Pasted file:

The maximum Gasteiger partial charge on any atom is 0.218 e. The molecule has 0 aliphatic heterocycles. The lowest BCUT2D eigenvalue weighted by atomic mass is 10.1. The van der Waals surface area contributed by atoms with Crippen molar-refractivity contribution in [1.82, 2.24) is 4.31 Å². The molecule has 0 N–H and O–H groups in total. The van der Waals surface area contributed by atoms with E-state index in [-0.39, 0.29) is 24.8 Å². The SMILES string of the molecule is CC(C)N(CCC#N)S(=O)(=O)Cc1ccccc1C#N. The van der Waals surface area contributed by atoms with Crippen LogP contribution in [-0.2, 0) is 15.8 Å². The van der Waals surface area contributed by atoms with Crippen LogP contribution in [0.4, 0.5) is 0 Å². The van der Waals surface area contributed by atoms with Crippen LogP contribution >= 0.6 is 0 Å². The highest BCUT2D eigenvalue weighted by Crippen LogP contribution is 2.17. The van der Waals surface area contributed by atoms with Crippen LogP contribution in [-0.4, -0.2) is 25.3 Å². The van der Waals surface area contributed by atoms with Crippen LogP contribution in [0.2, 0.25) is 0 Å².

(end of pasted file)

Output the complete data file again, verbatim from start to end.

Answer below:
The maximum Gasteiger partial charge on any atom is 0.218 e. The molecule has 0 aliphatic heterocycles. The lowest BCUT2D eigenvalue weighted by atomic mass is 10.1. The van der Waals surface area contributed by atoms with Crippen molar-refractivity contribution in [1.82, 2.24) is 4.31 Å². The molecule has 0 N–H and O–H groups in total. The van der Waals surface area contributed by atoms with E-state index in [-0.39, 0.29) is 24.8 Å². The SMILES string of the molecule is CC(C)N(CCC#N)S(=O)(=O)Cc1ccccc1C#N. The van der Waals surface area contributed by atoms with Crippen LogP contribution in [-0.2, 0) is 15.8 Å². The van der Waals surface area contributed by atoms with Crippen LogP contribution in [0.4, 0.5) is 0 Å². The van der Waals surface area contributed by atoms with Crippen LogP contribution >= 0.6 is 0 Å². The highest BCUT2D eigenvalue weighted by Crippen LogP contribution is 2.17. The van der Waals surface area contributed by atoms with Crippen LogP contribution in [-0.4, -0.2) is 25.3 Å². The van der Waals surface area contributed by atoms with Crippen LogP contribution in [0.2, 0.25) is 0 Å².